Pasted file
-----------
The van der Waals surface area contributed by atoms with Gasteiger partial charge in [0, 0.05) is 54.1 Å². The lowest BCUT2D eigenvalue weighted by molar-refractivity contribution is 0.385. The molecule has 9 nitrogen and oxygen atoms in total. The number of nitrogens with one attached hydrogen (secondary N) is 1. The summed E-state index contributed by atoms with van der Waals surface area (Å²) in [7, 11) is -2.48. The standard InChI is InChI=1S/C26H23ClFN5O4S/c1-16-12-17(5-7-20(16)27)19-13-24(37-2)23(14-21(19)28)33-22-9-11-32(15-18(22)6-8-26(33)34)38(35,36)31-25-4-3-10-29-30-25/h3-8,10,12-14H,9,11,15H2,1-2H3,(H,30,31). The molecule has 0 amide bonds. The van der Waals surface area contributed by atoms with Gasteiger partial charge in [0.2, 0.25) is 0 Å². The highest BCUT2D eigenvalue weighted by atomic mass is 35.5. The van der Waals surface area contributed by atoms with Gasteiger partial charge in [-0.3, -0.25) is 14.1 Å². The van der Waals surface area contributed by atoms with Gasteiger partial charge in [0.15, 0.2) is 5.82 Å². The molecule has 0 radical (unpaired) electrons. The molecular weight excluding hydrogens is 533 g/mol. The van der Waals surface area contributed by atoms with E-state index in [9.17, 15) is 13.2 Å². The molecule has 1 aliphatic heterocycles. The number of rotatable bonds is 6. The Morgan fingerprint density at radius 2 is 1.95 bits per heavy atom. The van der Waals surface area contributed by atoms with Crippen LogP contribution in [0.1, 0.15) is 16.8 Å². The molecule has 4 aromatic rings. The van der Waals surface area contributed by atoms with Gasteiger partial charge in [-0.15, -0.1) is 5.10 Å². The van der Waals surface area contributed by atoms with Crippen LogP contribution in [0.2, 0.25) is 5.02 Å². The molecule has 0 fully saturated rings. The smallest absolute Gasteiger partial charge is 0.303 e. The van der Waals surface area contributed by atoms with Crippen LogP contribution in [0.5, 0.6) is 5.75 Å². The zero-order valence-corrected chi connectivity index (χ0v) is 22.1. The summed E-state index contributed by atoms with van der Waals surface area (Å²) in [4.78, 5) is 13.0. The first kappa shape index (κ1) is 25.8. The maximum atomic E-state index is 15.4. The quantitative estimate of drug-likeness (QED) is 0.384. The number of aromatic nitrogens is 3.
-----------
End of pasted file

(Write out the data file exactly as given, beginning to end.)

The van der Waals surface area contributed by atoms with Gasteiger partial charge in [0, 0.05) is 54.1 Å². The lowest BCUT2D eigenvalue weighted by molar-refractivity contribution is 0.385. The molecule has 9 nitrogen and oxygen atoms in total. The number of nitrogens with one attached hydrogen (secondary N) is 1. The summed E-state index contributed by atoms with van der Waals surface area (Å²) in [7, 11) is -2.48. The standard InChI is InChI=1S/C26H23ClFN5O4S/c1-16-12-17(5-7-20(16)27)19-13-24(37-2)23(14-21(19)28)33-22-9-11-32(15-18(22)6-8-26(33)34)38(35,36)31-25-4-3-10-29-30-25/h3-8,10,12-14H,9,11,15H2,1-2H3,(H,30,31). The molecule has 0 amide bonds. The van der Waals surface area contributed by atoms with Gasteiger partial charge in [0.2, 0.25) is 0 Å². The highest BCUT2D eigenvalue weighted by atomic mass is 35.5. The van der Waals surface area contributed by atoms with Gasteiger partial charge in [-0.3, -0.25) is 14.1 Å². The van der Waals surface area contributed by atoms with Gasteiger partial charge in [0.15, 0.2) is 5.82 Å². The molecule has 0 radical (unpaired) electrons. The molecular weight excluding hydrogens is 533 g/mol. The van der Waals surface area contributed by atoms with E-state index in [9.17, 15) is 13.2 Å². The molecule has 1 aliphatic heterocycles. The number of rotatable bonds is 6. The Morgan fingerprint density at radius 2 is 1.95 bits per heavy atom. The van der Waals surface area contributed by atoms with Crippen LogP contribution in [0.1, 0.15) is 16.8 Å². The molecule has 4 aromatic rings. The van der Waals surface area contributed by atoms with Gasteiger partial charge in [-0.15, -0.1) is 5.10 Å². The van der Waals surface area contributed by atoms with Crippen LogP contribution in [0.2, 0.25) is 5.02 Å². The molecule has 0 fully saturated rings. The smallest absolute Gasteiger partial charge is 0.303 e. The van der Waals surface area contributed by atoms with Crippen LogP contribution in [0.5, 0.6) is 5.75 Å². The zero-order valence-corrected chi connectivity index (χ0v) is 22.1. The summed E-state index contributed by atoms with van der Waals surface area (Å²) in [4.78, 5) is 13.0. The first kappa shape index (κ1) is 25.8. The maximum atomic E-state index is 15.4. The quantitative estimate of drug-likeness (QED) is 0.384. The number of aromatic nitrogens is 3.